Thus, in Chassidic writings Rachel is associated with the tzaddik-personality. It is Leah who is associated with the baal-teshuvah (the penitent) figure. The tzaddik is the pure and sacred human being, reflecting the harmony and goodness of his creator. The baal-teshuvah, on the other hand, embodies the tumultuous individual. This is one who must continuously battles the negative urges and destructive habits rooted in his or her psyche.

The Invisible Wedding Drama

The drama that occurred at the wedding of the father of the Jewish people occurs at almost every wedding. When you get married, you may think that you’re marrying Rachel: the comely, perfect and fictitious spouse that you chose in your dreams. But in reality, you’re bound to discover that you ended up with Leah, a human being possessing layers of unresolved wounds and tension.

Initially you may love and appreciate only the Rachel dimension of your marriage partner and despise the Leah part of that individual, yet as life progresses you’ll come to discover that it’s precisely the Leah dimension of your spouse, more than anything else, that was always meant for your soul. Because it’s the shortcomings and imperfections of your spouse that challenge you to transcend your ego and become the person you are capable of being.

Creating a Space:

That’s the secret behind the veiling. When the groom veils his bride, he’s essentially stating that “I will love and respect not only the ‘you’ who is presently visible to me, but also the ‘you’ that is still concealed from me and might emerge only later. I’m committed not just to the ‘Rachel’ in you, but also to the ‘Leah’ in you.” “As I bond with you in marriage,” the groom is saying, “I’m creating a space within me to accept and nurture the totality of your being.”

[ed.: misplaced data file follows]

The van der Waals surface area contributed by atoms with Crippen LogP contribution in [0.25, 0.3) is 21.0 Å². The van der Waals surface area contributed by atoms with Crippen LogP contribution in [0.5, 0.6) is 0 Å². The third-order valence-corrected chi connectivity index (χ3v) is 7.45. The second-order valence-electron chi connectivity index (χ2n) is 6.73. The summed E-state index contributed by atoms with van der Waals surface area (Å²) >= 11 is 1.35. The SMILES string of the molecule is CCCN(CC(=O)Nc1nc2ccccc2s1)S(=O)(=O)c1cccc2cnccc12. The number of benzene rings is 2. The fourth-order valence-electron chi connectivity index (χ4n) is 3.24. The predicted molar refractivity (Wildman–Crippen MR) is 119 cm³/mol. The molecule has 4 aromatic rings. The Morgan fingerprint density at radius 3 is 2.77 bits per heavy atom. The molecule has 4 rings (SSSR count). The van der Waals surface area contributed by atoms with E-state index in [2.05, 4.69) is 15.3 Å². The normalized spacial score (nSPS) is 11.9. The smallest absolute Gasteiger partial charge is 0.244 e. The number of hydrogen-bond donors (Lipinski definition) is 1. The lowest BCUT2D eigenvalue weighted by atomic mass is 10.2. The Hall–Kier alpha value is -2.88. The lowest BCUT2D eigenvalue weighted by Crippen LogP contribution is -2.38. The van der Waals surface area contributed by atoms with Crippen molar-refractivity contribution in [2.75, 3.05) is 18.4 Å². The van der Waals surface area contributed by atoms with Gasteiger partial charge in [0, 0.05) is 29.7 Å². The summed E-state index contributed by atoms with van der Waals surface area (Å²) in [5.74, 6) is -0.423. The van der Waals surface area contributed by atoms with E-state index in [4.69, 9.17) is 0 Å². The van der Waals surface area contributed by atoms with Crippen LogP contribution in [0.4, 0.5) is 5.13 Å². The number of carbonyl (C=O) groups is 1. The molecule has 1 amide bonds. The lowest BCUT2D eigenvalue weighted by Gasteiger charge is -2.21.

This story reinforces a truth we once heard: “People are not what we wish them to be or what they seem to be. They are what they are.”

May we see our spouse and love our spouse as God does! As we’re told in 1 Samuel 16:6-7, …The Lord does not look at the things man looks at. Man looks at the outward appearance, but the Lord looks at the heart. This should be an example to us all.

Be imitators of God as dearly loved children and live a life of love, just as Christ loved us and gave himself up for us as a fragrant offering and sacrifice to God. (Ephesians 5:1-2)

May we never forget to make it our mission to join God in expressing His visible love to our spouse! It’s a mission field He’s entrusting to our care—to love beyond the visible.

Steve and Cindy Wright


Concerning the Visible and Invisible, Here is a related article we encourage you to read:

How We View Our Spouse

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Filed under: Marriage Messages

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4 responses to “Loving Beyond the Visible – MM #80

  1. (NIGERIA)  WOW!!! Like you guys, I have read the passage of Jacob, Leah and Rachel so many times, but never did I ever see that message in it. It just makes me realise even more that every scripture in the Bible has a message to pass across even in the Old Testament. I am not married but I am approaching that stage and I really can see how this makes a lot of sense.

    Coincidentally (or may be not) just yesterday I was saying some things to my fiance that I felt he could do better. On getting home, God was letting me know that it’s not about that, he isn’t perfect and I can’t make him perfect. He has a good heart and all I can do is see that he stays in love with Him. So it’s a very apt article and I hope to share it with those I know. God bless u guys and keep up the great work.